Bowhunting Hill Country Gobblers

Bowhunting Hill Country Gobblers

It was a cool morning in Western Nebraska as we loaded up the truck with gear and finished our tailgate breakfast burritos. This was my dad's first turkey hunt and we were determined to get on an illusive Merriam turkey. The rugged public land hills of western Nebraska is prime habitat for turkey. There is a mixture of open bottoms, green vegetation rolling topography and thick pine tree ridges to roost in.

Catching up to a mature tom with a bow in this country can be a tall ask but with a little wit and determination it can be one of the most rewarding and exhilarating turkey hunts to pursue.

We set out on foot down an old two track listening for birds and letting out a location owl call every now and then. I was studying the topography maps on my phone and looking for any possible roost locations that lead out into an open bottom where birds may want to stretch and strut to put on a show for the hens. As daylight broke we heard a faint gobble off in the distance. We took off quickly in the general direction looking to close the gap before the gobbler flew from his roost. Once we closed to within a few hundred yards I belly crawled the decoys out on the edge of the open grassy bottom and returned to the hill side to set up and call.

The Tom hammered off from the limb and the hens began to call the morning sun into existence. They pitched down into the grassy bottom and began to work their way out and around the pine tree ridge line they had roosted in. I called softly and the Tom responded… but seemed to have no interest in my efforts. After all the tom had live hens with him that he was already tending to. After a few hours the birds went on their pre-determined path and out of our lives. “He won this one” I thought as I packed up the decoys. 

After that morning hunt I began to game plan where I can place ourselves in the route of where these birds naturally want to go. I studied the maps during lunch and dropped pins on various locations that looked like possible travel corridors or strut zones within the cut up hill country. After a hearty venison pasta meal we loaded up and drove to the first location I had marked.



As we parked the truck and began to get our things together I surveyed the country below with my binoculars. Off in the distance I caught the glimpse of 2 Toms with 8-10 hens about to slip behind a large pine tree canyon and out of sight. I told dad we need to move quickly and cut them off. We took off running towards the opposite ridge line in order to slip into position before the birds got around the finger. As we got closer our best option was to split up and cover the country from both angles. Dad went right, I went left.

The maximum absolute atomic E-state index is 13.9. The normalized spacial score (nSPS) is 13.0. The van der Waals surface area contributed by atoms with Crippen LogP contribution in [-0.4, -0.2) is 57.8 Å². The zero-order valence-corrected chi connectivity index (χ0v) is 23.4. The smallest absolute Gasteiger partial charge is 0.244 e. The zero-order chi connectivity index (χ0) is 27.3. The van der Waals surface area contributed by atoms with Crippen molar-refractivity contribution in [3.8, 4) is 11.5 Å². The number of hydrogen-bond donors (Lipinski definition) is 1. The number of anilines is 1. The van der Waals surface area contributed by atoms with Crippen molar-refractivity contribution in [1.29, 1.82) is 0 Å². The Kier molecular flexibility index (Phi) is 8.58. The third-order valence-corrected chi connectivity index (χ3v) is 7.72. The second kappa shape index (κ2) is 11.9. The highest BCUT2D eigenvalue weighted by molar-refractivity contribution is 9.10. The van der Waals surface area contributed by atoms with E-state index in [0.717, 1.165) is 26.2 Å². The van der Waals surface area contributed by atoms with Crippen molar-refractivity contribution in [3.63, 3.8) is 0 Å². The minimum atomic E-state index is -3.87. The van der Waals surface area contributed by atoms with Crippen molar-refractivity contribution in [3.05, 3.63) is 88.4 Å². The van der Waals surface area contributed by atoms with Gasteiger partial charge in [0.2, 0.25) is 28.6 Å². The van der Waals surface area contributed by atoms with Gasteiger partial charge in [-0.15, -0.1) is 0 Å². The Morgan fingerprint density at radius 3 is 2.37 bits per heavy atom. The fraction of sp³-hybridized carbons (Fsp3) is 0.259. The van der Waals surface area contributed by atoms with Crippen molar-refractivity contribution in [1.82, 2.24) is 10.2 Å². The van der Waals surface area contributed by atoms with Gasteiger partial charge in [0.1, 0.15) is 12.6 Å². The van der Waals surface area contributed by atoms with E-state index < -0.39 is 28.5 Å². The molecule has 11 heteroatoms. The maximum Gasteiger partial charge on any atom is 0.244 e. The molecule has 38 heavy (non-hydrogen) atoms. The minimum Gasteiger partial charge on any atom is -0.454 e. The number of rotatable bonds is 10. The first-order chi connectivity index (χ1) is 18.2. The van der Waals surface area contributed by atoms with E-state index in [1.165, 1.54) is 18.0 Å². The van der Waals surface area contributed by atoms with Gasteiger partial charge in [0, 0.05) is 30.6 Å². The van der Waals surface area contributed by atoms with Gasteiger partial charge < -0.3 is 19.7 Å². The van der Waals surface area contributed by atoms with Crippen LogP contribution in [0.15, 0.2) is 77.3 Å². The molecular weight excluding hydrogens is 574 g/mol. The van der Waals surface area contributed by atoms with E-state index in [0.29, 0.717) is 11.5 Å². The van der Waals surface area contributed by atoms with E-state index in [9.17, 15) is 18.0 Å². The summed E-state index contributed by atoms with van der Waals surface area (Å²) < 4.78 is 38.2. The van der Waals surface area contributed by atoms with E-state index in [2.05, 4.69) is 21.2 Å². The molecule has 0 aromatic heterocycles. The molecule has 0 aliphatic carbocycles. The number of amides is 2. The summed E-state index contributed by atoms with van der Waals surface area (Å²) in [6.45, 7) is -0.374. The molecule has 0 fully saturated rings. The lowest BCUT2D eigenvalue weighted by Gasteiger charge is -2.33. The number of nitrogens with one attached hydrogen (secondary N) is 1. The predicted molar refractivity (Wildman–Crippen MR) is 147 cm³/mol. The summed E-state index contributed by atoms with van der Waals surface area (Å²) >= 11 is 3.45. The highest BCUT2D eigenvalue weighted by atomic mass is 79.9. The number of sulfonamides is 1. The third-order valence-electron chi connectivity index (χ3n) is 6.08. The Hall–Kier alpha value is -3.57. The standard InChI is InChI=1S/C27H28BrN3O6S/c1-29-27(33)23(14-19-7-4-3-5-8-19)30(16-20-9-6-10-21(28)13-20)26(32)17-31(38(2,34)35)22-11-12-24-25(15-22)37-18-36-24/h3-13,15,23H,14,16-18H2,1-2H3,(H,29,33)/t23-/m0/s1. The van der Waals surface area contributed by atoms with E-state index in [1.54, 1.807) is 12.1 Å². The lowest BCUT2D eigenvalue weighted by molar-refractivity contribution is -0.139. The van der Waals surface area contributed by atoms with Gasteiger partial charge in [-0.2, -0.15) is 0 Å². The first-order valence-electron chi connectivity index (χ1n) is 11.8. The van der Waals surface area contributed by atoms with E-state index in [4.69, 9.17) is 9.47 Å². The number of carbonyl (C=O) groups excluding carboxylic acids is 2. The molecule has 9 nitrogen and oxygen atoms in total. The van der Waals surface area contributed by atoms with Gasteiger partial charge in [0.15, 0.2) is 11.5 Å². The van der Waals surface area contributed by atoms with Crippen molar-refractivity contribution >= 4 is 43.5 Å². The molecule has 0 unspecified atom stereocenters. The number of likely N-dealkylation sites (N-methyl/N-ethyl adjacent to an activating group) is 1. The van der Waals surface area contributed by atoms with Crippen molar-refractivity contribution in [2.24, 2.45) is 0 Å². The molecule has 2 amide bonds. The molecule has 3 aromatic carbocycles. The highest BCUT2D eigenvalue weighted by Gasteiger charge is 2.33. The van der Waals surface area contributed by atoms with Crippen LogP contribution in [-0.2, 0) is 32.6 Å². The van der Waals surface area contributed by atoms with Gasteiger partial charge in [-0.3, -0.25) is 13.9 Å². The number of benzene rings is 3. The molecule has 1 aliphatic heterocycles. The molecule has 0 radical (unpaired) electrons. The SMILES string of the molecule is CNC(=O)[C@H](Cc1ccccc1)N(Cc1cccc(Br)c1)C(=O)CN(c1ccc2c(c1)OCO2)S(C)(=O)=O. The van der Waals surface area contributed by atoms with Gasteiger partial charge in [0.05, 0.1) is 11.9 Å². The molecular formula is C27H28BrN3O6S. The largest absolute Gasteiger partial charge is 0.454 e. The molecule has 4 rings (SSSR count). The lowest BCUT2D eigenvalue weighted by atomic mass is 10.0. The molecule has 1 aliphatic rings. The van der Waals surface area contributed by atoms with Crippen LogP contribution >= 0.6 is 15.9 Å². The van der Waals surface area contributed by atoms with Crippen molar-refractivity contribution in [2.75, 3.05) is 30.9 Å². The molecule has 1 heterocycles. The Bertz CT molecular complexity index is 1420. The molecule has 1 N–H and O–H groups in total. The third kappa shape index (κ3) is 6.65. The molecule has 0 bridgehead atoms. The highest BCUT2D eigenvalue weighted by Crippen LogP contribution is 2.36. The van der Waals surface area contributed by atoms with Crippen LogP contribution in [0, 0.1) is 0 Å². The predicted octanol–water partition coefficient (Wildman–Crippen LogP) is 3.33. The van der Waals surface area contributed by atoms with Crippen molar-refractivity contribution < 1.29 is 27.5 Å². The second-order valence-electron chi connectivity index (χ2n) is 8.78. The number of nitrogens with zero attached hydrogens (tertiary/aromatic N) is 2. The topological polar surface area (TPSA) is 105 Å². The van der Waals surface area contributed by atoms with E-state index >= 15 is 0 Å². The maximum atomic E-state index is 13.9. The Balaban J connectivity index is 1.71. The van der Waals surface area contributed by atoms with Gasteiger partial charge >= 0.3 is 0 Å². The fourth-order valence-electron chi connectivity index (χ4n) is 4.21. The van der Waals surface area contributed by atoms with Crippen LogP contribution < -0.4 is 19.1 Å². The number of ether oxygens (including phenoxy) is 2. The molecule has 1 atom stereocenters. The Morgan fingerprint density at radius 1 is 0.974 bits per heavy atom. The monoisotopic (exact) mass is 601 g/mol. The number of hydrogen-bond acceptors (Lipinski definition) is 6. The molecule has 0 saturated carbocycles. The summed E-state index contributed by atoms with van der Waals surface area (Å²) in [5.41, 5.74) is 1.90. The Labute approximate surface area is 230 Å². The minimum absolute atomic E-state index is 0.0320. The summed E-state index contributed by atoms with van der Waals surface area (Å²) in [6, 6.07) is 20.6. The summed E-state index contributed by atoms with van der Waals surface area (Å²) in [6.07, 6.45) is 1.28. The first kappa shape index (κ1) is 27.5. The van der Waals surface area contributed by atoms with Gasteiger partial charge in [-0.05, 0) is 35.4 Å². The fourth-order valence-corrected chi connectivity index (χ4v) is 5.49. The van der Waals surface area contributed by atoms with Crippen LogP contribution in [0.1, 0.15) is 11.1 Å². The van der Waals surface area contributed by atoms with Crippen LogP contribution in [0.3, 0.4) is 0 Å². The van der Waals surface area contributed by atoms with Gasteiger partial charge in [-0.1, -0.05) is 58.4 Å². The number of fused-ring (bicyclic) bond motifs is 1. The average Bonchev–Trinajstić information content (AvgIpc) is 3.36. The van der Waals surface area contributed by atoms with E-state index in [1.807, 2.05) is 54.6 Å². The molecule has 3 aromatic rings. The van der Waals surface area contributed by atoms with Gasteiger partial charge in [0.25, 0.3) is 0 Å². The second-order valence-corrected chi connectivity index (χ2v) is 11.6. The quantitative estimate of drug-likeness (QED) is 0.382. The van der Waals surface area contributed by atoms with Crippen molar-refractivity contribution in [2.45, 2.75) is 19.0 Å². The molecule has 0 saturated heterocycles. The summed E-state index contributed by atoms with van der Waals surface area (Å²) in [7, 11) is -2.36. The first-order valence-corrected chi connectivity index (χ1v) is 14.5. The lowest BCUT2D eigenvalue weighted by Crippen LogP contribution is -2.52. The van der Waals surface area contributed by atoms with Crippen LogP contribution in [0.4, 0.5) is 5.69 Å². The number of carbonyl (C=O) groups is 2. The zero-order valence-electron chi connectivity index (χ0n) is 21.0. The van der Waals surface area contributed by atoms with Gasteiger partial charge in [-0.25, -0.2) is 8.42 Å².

We crept slowly over the ridge and through the timber glassing and watching the bottom below. Each step was soft and calculated. I moved this way for about 100 yards down the face of the ridge line looking for any movement. Then I caught a glimpse of movement. The birds had worked around the finger and were now directly below. I slowly pulled up my range finder and confirmed the yardage.

42…42…42. I hooked my release on the string, drew my bow and anchored, THWACK! I put my arrow directly through the vitals of the biggest tom in the group! “DAD!” I shouted. “I Smoked him!!” I heard my dad reply, “Good Job!” a few hundred yards away. I walked down to the bird and soaked in the moment as my dad walked over to me. What a fun hunt! Hill Country turkey hunting is one of the toughest and most exhilarating turkey hunts of them all. And to have my dad along with me on his first turkey hunting experience was the icing on the cake.


Some Takeaways

  • Study your maps intently when Bowhunting Hill Country Gobblers, these birds can be hard to find in the broken up Look for possible strut zones, travel locations, feeding areas, roosting trees, etc. 
  • Use your optics. Glassing can be very effective in this, especially when dealing with call shy birds on public land. Sometimes a spot and stalk approach or setting up in a route back to roost is just what you need to get in close, but you have to find them first. 
  • Split up. This is BIG country and the opportunity to get within bow range can be difficult. The more ground you can cover the better your odds.
  • Use an effective camouflage for the turkey have incredible eyesight and can pick you apart from a mile away. You want to break up the human outline as much as possible. Here are my favorite camouflage pieces for this specific hunt.

The King's gear I use in my turkey kit:


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